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  1. null (Ed.)
  2. Abstract

    Microevolution can have consequences at higher levels of ecological organization. Although divergence among populations can be rapid and driven by anthropogenic changes to the environment, the ecological relevance of evolution induced by human activities remains poorly understood.

    A frequent way in which human activities drive microevolution is the increase in supply of nutrients such as phosphorus (P) that are required for fitness‐relevant traits such as growth and reproduction. Because higher P concentrations decrease P‐use efficiency and feeding rate in heterotrophic consumers such asDaphnia, we hypothesized that such adjustments should alter consumer–resource dynamics.

    We examined how cultural eutrophication in temperate lakes causes trait variation in the grazerDaphnia pulicaria. We tested for variation inDaphniatraits and genetic variation in the metabolic enzyme phosphoglucose isomerase (Pgi) which are each known to respond to eutrophication. We then examined the impact of this variation on consumer–resource dynamics using a combination of experiments and a multi‐lake survey.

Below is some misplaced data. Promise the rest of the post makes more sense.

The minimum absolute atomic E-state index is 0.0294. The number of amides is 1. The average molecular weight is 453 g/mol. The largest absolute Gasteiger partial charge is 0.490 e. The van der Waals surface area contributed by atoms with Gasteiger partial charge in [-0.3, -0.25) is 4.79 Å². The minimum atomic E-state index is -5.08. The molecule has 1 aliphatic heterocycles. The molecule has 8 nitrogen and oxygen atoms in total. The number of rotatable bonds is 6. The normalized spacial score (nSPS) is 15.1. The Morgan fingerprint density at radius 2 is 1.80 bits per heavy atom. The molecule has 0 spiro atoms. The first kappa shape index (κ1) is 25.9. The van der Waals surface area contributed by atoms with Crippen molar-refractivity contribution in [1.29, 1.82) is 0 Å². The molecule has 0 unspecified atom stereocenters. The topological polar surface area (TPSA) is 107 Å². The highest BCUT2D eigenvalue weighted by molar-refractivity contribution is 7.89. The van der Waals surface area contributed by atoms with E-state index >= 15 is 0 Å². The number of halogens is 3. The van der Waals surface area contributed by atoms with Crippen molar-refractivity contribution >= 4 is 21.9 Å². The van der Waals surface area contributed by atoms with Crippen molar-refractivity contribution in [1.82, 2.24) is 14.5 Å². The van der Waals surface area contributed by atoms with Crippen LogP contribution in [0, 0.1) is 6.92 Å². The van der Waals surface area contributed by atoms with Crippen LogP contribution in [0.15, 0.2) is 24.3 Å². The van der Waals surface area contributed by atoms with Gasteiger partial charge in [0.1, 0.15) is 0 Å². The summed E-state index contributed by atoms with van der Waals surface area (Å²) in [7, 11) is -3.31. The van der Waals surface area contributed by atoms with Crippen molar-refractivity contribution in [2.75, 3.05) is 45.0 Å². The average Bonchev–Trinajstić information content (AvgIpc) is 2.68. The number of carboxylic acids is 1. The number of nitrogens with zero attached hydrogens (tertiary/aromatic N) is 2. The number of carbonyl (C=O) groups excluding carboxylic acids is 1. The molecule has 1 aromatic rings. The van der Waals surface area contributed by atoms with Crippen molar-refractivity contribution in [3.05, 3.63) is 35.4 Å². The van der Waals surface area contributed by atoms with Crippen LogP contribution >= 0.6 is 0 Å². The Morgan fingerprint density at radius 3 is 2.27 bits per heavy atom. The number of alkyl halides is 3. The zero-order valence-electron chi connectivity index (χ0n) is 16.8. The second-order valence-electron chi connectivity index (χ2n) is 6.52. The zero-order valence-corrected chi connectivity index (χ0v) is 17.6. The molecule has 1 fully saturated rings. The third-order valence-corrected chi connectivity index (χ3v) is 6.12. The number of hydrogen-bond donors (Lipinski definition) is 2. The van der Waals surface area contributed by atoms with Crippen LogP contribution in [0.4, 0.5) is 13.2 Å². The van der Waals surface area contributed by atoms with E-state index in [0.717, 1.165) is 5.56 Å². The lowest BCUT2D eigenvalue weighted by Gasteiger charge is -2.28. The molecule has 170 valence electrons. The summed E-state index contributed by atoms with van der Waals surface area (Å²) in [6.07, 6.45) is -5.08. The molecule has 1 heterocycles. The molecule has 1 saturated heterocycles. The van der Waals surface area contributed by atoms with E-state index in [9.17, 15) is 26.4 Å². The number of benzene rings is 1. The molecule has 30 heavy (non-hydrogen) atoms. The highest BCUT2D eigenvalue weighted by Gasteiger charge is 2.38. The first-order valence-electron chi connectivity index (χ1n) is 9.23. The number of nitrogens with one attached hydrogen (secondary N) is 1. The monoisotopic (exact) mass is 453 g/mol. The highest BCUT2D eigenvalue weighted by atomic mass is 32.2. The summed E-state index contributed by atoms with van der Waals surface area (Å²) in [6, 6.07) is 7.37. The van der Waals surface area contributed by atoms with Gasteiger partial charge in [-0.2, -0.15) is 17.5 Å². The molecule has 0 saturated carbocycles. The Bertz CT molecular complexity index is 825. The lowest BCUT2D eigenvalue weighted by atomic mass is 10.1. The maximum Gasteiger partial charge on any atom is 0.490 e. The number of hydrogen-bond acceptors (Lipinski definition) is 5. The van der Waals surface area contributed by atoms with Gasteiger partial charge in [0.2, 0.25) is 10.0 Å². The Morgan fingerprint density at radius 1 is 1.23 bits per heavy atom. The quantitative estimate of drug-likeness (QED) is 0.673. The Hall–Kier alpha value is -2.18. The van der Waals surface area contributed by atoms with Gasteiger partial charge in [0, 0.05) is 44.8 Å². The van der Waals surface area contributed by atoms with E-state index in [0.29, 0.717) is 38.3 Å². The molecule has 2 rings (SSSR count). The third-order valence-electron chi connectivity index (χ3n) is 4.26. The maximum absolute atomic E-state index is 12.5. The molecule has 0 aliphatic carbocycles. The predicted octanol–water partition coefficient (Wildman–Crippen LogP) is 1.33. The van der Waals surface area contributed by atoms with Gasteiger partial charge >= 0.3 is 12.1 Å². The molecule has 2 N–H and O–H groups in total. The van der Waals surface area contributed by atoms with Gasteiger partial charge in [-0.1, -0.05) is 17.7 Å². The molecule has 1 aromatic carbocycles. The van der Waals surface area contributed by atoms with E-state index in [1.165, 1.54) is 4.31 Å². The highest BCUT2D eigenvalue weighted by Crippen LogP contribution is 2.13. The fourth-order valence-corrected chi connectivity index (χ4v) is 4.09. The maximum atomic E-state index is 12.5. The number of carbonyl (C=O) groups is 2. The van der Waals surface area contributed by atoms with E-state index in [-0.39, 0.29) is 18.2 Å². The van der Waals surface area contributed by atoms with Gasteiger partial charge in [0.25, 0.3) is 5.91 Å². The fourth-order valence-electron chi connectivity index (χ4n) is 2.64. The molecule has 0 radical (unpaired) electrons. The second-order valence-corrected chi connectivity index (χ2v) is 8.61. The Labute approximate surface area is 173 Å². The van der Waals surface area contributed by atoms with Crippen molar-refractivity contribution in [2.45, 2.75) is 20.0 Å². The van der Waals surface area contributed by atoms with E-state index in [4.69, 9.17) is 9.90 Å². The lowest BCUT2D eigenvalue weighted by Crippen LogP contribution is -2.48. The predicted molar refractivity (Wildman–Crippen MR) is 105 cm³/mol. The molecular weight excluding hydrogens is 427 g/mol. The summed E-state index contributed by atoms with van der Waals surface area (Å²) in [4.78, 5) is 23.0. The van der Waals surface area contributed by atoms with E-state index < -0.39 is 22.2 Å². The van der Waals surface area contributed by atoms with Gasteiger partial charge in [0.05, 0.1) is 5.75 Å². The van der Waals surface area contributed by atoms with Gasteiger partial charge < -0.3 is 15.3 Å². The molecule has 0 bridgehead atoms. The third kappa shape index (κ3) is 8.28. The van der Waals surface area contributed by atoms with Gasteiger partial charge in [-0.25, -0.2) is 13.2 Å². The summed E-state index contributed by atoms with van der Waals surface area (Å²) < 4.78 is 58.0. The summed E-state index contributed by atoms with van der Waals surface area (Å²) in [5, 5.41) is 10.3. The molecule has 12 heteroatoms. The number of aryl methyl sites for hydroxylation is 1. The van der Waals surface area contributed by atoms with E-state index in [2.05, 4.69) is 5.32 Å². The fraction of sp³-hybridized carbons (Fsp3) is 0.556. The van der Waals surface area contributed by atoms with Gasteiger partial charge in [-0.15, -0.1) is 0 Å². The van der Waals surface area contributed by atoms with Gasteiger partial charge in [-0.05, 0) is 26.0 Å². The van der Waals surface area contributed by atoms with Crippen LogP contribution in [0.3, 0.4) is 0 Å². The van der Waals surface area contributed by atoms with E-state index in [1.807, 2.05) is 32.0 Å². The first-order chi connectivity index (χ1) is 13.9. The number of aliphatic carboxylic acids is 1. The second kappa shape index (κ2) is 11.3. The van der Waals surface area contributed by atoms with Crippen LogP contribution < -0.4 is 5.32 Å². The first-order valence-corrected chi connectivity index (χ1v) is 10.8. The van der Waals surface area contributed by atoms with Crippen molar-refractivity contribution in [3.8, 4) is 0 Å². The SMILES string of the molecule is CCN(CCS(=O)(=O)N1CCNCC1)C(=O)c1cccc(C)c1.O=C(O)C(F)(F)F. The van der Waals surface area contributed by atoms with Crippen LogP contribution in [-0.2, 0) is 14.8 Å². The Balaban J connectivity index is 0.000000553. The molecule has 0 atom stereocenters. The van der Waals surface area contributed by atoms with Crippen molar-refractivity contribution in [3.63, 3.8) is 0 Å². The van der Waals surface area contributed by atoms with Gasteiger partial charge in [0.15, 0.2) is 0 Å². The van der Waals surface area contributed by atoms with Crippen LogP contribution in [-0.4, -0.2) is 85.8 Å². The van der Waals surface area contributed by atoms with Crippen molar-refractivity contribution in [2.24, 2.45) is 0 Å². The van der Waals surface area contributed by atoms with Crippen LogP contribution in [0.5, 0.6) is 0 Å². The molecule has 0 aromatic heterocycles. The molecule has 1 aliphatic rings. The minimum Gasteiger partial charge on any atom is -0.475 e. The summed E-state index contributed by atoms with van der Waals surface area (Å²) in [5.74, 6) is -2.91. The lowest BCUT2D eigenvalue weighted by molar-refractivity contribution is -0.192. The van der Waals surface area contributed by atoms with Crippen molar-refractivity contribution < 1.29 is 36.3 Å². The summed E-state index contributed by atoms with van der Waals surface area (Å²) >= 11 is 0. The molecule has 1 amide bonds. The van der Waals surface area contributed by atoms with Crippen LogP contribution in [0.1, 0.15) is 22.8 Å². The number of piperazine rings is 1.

We found thatDaphniafrom hypereutrophic lakes responded to experimental hypereutrophic conditions with increased growth rates and fecundity when raised on P‐fertilized seston, but had reduced performance on P‐poor seston relative to eutrophic sourceDaphnia. These results suggest thatDaphniamay face a trade‐off in performance at low versus excess P that may be mediated in part by genetic variation at thePgilocus.

    The variation observed in laboratory growth experiments scaled up toDaphniapopulations in both mesocosm experiments and among lakes. In both the mesocosm experiment and in the lake survey,Daphniafrom hypereutrophic source lakes reached high biomass while phytoplankton biomass also remained high.

    Given the prevalence and rapid eutrophication of freshwater ecosystems worldwide, these results indicate that considering the potential effects of evolutionary change in ecosystem models could be useful in forecasting the effects of anthropogenic environmental change on pivotal ecosystem services.

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